Two weeks after fleeing her home to escape clashes between the government and opposition forces, 24-year-old Maryam* huddles in the shade of a makeshift shelter in Nawabad Farabi-ha camp on the outskirts of Mazar-e Sharif city in northern Afghanistan, seeking shade in the 45 degree heat.
She came here from the Sholgara district some 55 kilometres to the south with her four children, parents and brother, after opposition forces stormed the area and engaged in running battles with government forces. Maryam said she heard gunfire breaking out all around their home as the two sides fought for control of the area.
“We had no time to gather anything. We fled with only a blanket,” she said, sitting in a tent made from cloth tied to sticks used as anchor points. Though plastic tents are available, the stifling heat renders them unusable, so camp residents rely on the most basic materials to protect themselves from the fierce sun and frequent dust storms.
Maryam and her family are among an estimated 287,000 Afghans who have been newly displaced inside the country since the start of this year by an upsurge in violence.
“There have been nights when we had nothing at all to eat.”
Maryam and thousands of newly displaced Afghans are desperately trying to survive in harsh conditions. https://t.co/3fL9j6HsTU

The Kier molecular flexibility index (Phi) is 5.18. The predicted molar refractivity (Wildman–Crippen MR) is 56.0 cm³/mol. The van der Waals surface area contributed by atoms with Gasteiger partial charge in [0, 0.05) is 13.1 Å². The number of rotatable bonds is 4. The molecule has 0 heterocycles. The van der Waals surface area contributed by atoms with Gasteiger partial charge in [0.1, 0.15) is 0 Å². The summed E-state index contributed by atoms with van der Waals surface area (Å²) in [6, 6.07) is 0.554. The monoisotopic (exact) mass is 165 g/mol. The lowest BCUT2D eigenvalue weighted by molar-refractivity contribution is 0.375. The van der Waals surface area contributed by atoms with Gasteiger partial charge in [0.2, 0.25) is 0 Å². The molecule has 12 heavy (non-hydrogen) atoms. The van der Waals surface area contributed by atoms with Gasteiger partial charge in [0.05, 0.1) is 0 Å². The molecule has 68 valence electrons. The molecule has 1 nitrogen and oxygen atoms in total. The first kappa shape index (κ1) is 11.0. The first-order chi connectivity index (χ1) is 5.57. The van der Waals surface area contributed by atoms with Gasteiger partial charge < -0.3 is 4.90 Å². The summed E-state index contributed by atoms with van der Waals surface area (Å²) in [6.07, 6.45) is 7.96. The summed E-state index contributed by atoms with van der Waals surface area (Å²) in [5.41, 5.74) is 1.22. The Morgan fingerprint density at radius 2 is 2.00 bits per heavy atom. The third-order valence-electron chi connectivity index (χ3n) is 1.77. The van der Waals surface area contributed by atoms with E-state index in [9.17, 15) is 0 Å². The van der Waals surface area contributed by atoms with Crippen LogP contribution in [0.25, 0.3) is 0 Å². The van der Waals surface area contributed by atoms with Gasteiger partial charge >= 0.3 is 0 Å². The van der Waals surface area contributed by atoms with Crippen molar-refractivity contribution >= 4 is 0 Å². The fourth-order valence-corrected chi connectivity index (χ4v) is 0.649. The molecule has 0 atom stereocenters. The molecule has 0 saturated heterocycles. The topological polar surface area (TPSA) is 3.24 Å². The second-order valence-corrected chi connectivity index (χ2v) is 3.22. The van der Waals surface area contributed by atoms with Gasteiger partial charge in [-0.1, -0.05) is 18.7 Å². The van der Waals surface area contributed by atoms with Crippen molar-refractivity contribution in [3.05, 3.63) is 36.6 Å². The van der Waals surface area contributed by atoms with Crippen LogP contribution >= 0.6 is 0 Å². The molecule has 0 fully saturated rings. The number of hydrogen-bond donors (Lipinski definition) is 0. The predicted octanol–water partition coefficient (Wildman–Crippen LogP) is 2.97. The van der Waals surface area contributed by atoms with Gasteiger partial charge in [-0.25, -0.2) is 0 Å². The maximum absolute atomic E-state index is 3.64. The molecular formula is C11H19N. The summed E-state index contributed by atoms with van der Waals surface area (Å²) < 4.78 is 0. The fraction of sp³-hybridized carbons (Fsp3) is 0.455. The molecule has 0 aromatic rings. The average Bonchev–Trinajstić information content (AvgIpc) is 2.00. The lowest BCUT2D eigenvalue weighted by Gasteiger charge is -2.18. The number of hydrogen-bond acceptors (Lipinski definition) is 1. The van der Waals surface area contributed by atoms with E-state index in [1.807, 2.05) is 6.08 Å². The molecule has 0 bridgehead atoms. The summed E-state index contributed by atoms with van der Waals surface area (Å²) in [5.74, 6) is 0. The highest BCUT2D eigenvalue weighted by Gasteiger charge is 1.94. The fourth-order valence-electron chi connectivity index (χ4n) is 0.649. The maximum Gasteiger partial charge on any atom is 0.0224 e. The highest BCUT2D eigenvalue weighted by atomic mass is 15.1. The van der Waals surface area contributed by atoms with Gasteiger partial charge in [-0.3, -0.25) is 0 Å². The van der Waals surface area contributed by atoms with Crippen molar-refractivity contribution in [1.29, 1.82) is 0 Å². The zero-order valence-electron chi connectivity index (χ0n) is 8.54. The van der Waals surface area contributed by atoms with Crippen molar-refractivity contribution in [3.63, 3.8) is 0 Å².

— UNHCR, the UN Refugee Agency (@Refugees) July 24, 2021
Since UNHCR first warned of a looming humanitarian crisis in Afghanistan in July, the situation across the country has continued to grow more desperate. To make matters worse, a new wave of COVID-19, along with a severe drought, have exponentially increased the needs of those having to flee suddenly with just the clothes on their backs.
Since the 1st January this year, over 287,000 people have been internally displaced due to armed conflict. The updated total figure of Afghan refugees amounts to more than 2.6 million worldwide and constitutes one of the largest, most drawn-out situations under UNHCR’s mandate.
An emergency on top of an emergency, COVID-19 has had severe socioeconomic outcomes for internally displaced people in Afghanistan, resulting in higher levels of debt and food insecurity. Tragically, this has also led to increased rates of domestic violence, child labour, early or forced marriage and migration.
Families like Maryam’s need us now more than ever. Internally displaced families are in desperate need of core relief items like food, shelter, water, medication and cash for rent. Most displaced families in Afghanistan also lack basic essentials including water, food, clothing and live in inadequate shelters.
*Names changed for protection purposes.
This is an abridged version of the following article via UNHCR.
As the fighting in Afghanistan spreads, thousands more families are fleeing for their lives. You can help send a lifeline. Please donate today.